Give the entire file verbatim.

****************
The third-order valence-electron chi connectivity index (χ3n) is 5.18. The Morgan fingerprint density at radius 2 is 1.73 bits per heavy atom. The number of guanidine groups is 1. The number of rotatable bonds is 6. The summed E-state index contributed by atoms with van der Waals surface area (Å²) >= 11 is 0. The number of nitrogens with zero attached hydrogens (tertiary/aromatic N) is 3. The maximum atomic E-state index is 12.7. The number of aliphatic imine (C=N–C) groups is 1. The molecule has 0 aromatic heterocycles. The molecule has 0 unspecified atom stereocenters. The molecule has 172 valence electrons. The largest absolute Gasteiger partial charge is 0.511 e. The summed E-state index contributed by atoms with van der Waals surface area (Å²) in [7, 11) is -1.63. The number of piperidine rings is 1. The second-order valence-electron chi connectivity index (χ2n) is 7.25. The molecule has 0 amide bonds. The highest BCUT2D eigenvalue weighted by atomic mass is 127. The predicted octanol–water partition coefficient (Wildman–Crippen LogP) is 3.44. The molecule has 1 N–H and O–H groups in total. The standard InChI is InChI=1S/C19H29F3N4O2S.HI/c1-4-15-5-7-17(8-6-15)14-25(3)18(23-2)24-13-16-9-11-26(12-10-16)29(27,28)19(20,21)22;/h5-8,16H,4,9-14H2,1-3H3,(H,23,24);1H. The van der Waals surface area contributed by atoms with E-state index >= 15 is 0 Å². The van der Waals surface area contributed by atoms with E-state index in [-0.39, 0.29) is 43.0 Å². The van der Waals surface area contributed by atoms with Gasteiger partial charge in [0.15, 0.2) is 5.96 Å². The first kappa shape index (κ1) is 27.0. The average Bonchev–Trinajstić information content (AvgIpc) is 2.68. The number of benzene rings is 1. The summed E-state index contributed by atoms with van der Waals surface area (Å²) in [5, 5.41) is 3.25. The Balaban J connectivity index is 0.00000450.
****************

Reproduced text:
The third-order valence-electron chi connectivity index (χ3n) is 5.18. The Morgan fingerprint density at radius 2 is 1.73 bits per heavy atom. The number of guanidine groups is 1. The number of rotatable bonds is 6. The summed E-state index contributed by atoms with van der Waals surface area (Å²) >= 11 is 0. The number of nitrogens with zero attached hydrogens (tertiary/aromatic N) is 3. The maximum atomic E-state index is 12.7. The number of aliphatic imine (C=N–C) groups is 1. The molecule has 0 aromatic heterocycles. The molecule has 0 unspecified atom stereocenters. The molecule has 172 valence electrons. The largest absolute Gasteiger partial charge is 0.511 e. The summed E-state index contributed by atoms with van der Waals surface area (Å²) in [7, 11) is -1.63. The number of piperidine rings is 1. The second-order valence-electron chi connectivity index (χ2n) is 7.25. The molecule has 0 amide bonds. The highest BCUT2D eigenvalue weighted by atomic mass is 127. The predicted octanol–water partition coefficient (Wildman–Crippen LogP) is 3.44. The molecule has 1 N–H and O–H groups in total. The standard InChI is InChI=1S/C19H29F3N4O2S.HI/c1-4-15-5-7-17(8-6-15)14-25(3)18(23-2)24-13-16-9-11-26(12-10-16)29(27,28)19(20,21)22;/h5-8,16H,4,9-14H2,1-3H3,(H,23,24);1H. The van der Waals surface area contributed by atoms with E-state index >= 15 is 0 Å². The van der Waals surface area contributed by atoms with E-state index in [-0.39, 0.29) is 43.0 Å². The van der Waals surface area contributed by atoms with Gasteiger partial charge in [0.15, 0.2) is 5.96 Å². The first kappa shape index (κ1) is 27.0. The average Bonchev–Trinajstić information content (AvgIpc) is 2.68. The number of benzene rings is 1. The summed E-state index contributed by atoms with van der Waals surface area (Å²) in [5, 5.41) is 3.25. The Balaban J connectivity index is 0.00000450.